Without clear diagnostic robustness of a condition, and with a wide variation in clinical outcome, interpretation of intervention studies is problematic. Initially, randomised studies of diverse interventions for operationally defined ARMS (termed ultra high risk for psychosis) seemed to show similar beneficial effects v. control. Reviews pooling outcomes of these studies clearly advocated intervention.7,10 More recent randomised studies have demonstrated less clear benefits over control than earlier studies, as is often seen in health research (arguably ‘active’ controls were used in many of these studies). Primary intervention recommendations of supportive counselling/case management for this clinical group have emerged, as previously used as a control intervention. Several factors will need to be considered, with future investigations including previous low sample size due to recruitment problems, use of robust and consistent thresholds for group inclusion, and transition to psychosis to reduce heterogeneity of outcome, consistent inclusion of functional outcomes, translation of findings to usual clinical care (away from research clinics), ensuring timely publication of results and the importance of replication of existing findings.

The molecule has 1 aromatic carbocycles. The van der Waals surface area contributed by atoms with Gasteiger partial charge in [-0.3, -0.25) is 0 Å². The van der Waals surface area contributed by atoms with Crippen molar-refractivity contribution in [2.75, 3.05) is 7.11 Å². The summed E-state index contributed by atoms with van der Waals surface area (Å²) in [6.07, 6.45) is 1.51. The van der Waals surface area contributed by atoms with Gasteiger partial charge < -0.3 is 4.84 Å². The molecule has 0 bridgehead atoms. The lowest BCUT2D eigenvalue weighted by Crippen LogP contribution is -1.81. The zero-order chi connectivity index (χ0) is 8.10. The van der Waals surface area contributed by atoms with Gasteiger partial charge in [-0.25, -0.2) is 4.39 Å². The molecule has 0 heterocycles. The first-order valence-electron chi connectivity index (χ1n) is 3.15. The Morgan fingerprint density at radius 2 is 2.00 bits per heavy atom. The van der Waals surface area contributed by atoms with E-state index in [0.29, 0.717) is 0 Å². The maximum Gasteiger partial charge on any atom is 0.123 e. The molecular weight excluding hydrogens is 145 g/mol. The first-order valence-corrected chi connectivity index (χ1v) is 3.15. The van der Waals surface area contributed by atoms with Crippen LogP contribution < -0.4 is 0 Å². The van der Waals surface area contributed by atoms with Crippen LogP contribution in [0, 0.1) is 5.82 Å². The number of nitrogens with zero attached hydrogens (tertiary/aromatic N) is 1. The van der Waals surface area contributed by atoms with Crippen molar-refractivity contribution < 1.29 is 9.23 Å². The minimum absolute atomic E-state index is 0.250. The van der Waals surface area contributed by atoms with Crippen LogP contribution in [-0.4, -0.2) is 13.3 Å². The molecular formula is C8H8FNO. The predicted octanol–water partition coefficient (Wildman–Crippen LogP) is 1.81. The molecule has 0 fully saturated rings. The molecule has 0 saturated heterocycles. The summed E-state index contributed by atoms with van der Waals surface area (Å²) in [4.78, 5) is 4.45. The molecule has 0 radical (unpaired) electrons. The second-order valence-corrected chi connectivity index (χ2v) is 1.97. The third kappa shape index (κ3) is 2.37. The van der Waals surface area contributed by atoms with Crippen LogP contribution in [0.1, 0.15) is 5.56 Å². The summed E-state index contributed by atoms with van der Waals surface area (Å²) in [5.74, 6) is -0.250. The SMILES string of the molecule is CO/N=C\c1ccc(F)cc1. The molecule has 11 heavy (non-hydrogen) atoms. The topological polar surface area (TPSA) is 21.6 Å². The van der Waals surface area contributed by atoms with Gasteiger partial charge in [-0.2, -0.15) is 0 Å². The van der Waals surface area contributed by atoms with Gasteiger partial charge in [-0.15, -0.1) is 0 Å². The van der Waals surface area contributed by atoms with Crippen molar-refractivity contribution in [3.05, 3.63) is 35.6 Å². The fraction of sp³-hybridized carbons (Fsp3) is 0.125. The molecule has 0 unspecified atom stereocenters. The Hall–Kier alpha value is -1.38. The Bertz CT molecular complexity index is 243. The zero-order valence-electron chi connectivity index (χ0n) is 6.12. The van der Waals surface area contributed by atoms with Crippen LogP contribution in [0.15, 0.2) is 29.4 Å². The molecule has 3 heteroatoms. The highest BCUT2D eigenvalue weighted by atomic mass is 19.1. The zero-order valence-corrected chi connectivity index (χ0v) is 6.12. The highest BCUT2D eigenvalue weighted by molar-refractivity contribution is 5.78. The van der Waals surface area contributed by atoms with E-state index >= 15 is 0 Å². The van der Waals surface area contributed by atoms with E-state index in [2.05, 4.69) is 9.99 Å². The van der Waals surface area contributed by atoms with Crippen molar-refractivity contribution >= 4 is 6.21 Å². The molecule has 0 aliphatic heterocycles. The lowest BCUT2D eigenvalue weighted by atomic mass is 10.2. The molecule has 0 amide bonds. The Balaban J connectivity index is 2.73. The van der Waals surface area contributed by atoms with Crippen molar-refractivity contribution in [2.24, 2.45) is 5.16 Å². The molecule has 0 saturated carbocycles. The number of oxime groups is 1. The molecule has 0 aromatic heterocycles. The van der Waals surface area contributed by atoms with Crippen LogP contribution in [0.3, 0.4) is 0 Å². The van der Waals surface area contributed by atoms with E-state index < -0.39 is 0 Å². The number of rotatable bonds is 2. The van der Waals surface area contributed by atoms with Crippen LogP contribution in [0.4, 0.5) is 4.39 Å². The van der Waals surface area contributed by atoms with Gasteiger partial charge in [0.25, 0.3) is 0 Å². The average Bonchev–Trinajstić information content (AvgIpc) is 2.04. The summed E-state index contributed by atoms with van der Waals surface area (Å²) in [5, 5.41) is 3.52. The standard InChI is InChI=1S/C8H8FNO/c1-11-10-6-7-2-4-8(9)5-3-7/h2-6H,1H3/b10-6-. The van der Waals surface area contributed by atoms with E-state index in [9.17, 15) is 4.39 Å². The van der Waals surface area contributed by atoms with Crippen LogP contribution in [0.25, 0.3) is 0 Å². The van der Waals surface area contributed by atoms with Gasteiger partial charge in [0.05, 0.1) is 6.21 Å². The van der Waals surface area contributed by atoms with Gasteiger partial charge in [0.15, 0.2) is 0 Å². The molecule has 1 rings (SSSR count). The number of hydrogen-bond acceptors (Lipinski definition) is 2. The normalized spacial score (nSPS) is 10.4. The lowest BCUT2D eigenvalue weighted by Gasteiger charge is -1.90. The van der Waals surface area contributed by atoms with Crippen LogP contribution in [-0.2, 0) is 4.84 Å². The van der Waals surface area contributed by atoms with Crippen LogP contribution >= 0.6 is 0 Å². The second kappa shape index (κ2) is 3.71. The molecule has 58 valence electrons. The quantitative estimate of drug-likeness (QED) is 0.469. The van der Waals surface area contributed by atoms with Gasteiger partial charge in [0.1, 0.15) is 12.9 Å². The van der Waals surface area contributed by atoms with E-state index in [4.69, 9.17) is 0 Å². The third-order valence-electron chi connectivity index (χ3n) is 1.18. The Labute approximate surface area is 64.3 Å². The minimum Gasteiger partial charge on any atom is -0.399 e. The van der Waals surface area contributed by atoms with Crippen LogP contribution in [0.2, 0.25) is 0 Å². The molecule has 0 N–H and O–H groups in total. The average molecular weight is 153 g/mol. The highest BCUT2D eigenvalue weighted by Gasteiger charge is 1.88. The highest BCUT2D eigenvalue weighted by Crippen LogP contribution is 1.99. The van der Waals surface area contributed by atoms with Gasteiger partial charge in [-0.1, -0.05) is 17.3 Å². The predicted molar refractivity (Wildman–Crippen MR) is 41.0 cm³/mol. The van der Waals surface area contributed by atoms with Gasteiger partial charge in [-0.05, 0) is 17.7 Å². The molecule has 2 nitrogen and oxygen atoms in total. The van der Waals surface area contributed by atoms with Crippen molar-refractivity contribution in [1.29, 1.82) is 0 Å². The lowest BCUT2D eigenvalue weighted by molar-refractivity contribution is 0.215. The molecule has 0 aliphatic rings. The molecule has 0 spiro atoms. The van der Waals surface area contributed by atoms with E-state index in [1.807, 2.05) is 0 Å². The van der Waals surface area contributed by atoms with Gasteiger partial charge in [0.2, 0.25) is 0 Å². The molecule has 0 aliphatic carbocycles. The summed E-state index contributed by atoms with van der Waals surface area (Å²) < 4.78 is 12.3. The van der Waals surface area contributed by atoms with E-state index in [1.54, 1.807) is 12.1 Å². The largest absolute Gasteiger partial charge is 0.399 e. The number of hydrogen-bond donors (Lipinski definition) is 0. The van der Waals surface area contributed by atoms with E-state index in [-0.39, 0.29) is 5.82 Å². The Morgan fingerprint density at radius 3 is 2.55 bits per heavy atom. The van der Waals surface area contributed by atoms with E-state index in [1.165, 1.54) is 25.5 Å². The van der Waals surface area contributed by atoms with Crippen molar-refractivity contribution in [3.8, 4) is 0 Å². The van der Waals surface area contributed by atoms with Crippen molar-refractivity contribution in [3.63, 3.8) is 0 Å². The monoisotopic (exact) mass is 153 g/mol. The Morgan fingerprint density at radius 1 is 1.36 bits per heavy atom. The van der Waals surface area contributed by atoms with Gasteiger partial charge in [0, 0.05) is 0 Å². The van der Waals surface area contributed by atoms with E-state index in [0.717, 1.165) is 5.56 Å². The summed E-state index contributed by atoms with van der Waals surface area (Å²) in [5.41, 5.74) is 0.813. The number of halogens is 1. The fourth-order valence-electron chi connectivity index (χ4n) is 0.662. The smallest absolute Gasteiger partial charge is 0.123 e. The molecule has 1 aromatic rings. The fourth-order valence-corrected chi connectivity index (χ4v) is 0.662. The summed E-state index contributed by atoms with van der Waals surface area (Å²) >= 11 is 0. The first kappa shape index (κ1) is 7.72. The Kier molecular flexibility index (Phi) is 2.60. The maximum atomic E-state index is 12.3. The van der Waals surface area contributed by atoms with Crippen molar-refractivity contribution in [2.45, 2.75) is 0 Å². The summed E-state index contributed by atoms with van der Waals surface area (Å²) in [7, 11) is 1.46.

While considerable progress has been made in this area, we remain at the early stages of defining a risk syndrome for psychosis. The currently adopted clinical threshold for ARMS seems to be a valid construct to identify clinical need but the heterogeneity of subsequent clinical outcomes is wide. Specific interventions for ARMS are unclear, aside from those for commonly identified comorbidities (such as anxiety, depression and substance misuse). Intervention studies to date highlight the importance of methodological rigour and consistency of diagnostic thresholds used, to which end the DSM-5 attenuated psychosis syndrome may be a positive step.9 Biological models for psychosis risk need replication, clinical validation and combining with clinical markers in larger, longitudinal studies to enhance risk determination.2,11,12
Despite these caveats, this field of study represents an important advance in the development of preventive psychiatry. The current move to incorporate earlier psychosis states in more widespread clinical services, with appropriate threshold definition and outcome monitoring, may also have important societal impact.
- Received April 4, 2016.
- Accepted April 18, 2016.
- © 2017 The Authors
This is an open-access article published by the Royal College of Psychiatrists and distributed under the terms of the Creative Commons Attribution License (http://creativecommons.org/licenses/by/4.0), which permits unrestricted use, distribution, and reproduction in any medium, provided the original work is properly cited.